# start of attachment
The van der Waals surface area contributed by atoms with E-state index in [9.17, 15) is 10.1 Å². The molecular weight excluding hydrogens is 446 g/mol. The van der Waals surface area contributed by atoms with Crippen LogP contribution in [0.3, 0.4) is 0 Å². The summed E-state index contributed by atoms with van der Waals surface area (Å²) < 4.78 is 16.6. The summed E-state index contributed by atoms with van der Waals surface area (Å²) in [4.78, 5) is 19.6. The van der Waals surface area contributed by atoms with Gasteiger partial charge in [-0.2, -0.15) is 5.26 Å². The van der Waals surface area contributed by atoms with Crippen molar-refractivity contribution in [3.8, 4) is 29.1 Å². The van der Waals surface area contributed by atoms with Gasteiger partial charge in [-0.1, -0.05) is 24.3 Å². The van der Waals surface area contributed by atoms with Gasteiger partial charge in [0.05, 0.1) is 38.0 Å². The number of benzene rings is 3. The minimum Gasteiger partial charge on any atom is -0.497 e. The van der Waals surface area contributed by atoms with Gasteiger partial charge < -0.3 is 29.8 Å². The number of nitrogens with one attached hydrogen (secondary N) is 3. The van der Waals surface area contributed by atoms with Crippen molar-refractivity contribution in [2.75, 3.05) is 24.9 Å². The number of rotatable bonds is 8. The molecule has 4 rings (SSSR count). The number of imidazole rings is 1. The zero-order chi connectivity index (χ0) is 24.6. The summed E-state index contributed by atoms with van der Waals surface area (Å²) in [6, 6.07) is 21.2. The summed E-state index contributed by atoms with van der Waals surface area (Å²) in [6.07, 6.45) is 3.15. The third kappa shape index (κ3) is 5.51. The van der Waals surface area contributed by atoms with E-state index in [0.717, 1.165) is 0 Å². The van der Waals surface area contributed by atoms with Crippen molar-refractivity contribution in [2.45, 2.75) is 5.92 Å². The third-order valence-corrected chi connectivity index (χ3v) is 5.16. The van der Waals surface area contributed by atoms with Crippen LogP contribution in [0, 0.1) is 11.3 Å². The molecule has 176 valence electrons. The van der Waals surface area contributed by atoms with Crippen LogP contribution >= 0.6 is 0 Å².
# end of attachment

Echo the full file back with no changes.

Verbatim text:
The van der Waals surface area contributed by atoms with E-state index in [9.17, 15) is 10.1 Å². The molecular weight excluding hydrogens is 446 g/mol. The van der Waals surface area contributed by atoms with Crippen LogP contribution in [0.3, 0.4) is 0 Å². The summed E-state index contributed by atoms with van der Waals surface area (Å²) < 4.78 is 16.6. The summed E-state index contributed by atoms with van der Waals surface area (Å²) in [4.78, 5) is 19.6. The van der Waals surface area contributed by atoms with Gasteiger partial charge in [-0.2, -0.15) is 5.26 Å². The van der Waals surface area contributed by atoms with Crippen molar-refractivity contribution in [3.8, 4) is 29.1 Å². The van der Waals surface area contributed by atoms with Gasteiger partial charge in [-0.1, -0.05) is 24.3 Å². The van der Waals surface area contributed by atoms with Gasteiger partial charge in [0.05, 0.1) is 38.0 Å². The number of benzene rings is 3. The minimum Gasteiger partial charge on any atom is -0.497 e. The van der Waals surface area contributed by atoms with Gasteiger partial charge < -0.3 is 29.8 Å². The number of nitrogens with one attached hydrogen (secondary N) is 3. The van der Waals surface area contributed by atoms with Crippen molar-refractivity contribution in [2.75, 3.05) is 24.9 Å². The number of rotatable bonds is 8. The molecule has 4 rings (SSSR count). The number of imidazole rings is 1. The zero-order chi connectivity index (χ0) is 24.6. The summed E-state index contributed by atoms with van der Waals surface area (Å²) in [6, 6.07) is 21.2. The summed E-state index contributed by atoms with van der Waals surface area (Å²) in [6.07, 6.45) is 3.15. The third kappa shape index (κ3) is 5.51. The van der Waals surface area contributed by atoms with E-state index in [0.717, 1.165) is 0 Å². The van der Waals surface area contributed by atoms with Crippen molar-refractivity contribution in [2.45, 2.75) is 5.92 Å². The third-order valence-corrected chi connectivity index (χ3v) is 5.16. The van der Waals surface area contributed by atoms with Crippen LogP contribution in [0, 0.1) is 11.3 Å². The molecule has 176 valence electrons. The van der Waals surface area contributed by atoms with Crippen LogP contribution >= 0.6 is 0 Å².